Thanks to Jonah for the tipoff on FarmFoody, a social networking site devoted to connecting farmers with 'foodies,' people who love food and care about the quality of what they eat. The site aims to help farmers by providing them with an easy way to communicate with customers, without spending money on a web designer or other forms of advertising. Foodies can develop relationships with growers and other foodies, exchange recipes and create local groups for appreciating and obtaining produce.
According to this article, FarmFoody was created by Tom Davenport, a 68-year-old farmer and filmmaker who lives in Fauquier County, Virginia. Davenport, who also created Folkstreams.net, a repository for American folk documentaries, says 'The Internet allowed audiences to connect with niche films, so I thought, "Why couldn't they connect with niche farms?"'
FarmFoody is a great resource for anyone looking to become more involved in their local agricultural community. Davenport says, 'Agriculture is related to land, so we had to create a mapping system that allows people to find and link up to farms near them.' The point is to use the internet as a means to developing real relationships with farmers and other food fanatics in your area. I believe this is the Internet at its best: a tool for strengthening real-life relationships and creating friendly, well-informed communities.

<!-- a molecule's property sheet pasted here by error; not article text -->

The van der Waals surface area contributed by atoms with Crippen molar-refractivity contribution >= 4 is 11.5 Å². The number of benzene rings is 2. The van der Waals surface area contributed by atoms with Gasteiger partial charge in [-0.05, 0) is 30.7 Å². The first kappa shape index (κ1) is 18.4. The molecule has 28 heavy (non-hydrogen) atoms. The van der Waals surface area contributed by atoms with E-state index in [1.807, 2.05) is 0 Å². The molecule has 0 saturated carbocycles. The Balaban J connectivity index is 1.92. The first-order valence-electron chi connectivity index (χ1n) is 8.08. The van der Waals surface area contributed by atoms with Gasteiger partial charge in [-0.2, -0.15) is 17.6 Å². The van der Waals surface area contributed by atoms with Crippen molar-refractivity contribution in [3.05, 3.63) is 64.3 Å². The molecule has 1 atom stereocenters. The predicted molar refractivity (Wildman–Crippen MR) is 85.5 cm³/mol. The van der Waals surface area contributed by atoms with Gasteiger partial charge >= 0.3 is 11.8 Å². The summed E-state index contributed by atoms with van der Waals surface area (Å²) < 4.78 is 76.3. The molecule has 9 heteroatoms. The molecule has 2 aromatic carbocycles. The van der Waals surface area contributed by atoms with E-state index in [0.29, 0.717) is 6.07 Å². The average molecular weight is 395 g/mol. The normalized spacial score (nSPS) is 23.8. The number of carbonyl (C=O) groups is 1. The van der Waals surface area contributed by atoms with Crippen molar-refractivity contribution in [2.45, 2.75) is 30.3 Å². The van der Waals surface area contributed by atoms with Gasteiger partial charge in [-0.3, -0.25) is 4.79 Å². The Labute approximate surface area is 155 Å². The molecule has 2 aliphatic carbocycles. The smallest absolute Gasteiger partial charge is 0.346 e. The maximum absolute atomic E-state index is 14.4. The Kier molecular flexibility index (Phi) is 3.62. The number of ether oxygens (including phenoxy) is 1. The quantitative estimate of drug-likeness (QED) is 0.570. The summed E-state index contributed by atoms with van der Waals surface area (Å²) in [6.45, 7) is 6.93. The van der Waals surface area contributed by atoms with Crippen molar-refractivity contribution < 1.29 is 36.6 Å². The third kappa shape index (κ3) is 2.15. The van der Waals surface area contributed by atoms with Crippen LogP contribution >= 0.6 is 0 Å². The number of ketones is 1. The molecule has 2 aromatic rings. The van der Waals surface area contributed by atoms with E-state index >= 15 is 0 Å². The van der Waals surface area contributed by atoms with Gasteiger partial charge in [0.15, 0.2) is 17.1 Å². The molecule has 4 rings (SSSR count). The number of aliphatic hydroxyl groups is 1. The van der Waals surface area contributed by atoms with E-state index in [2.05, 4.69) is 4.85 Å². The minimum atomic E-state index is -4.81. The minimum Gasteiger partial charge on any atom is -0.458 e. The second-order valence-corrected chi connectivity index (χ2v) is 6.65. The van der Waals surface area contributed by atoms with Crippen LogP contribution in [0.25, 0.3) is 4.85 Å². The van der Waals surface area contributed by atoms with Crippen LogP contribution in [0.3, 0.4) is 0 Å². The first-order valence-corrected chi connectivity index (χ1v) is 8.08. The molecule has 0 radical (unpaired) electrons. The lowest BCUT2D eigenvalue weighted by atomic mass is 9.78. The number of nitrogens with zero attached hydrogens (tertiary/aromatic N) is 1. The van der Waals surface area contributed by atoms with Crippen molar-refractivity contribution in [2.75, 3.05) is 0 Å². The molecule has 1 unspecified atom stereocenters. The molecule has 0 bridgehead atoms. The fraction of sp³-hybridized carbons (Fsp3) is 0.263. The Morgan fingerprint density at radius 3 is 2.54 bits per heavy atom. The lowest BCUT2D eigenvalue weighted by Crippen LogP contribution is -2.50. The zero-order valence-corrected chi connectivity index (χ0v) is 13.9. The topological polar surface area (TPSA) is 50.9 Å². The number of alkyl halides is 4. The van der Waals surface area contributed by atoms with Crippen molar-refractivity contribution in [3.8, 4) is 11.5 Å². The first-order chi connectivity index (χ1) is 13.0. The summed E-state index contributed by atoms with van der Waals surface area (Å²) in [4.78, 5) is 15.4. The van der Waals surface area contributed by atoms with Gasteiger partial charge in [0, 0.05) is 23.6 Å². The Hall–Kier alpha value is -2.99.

I was not surprised when Davenport mentioned, 'The ultimate local thing would be gardening, because you don't have to go very far. People should be plowing up their lawns. Around World War II, everyone had a garden and dried their clothes in the back yard. It's interesting that the phenomenon of local victory gardens and seeds is taking off like crazy now. Part of it is the price of food and gasoline. Even if you live in a suburban area and you only have one-quarter acre, that's a lot of ground. If everyone in a neighborhood tears up their yard, people can exchange foods. FarmFoody would be ideal for this. You can have a community, just like in the old days, and people get to know each other through a market system: "I've got zucchini; you've got raspberries. Let's trade."'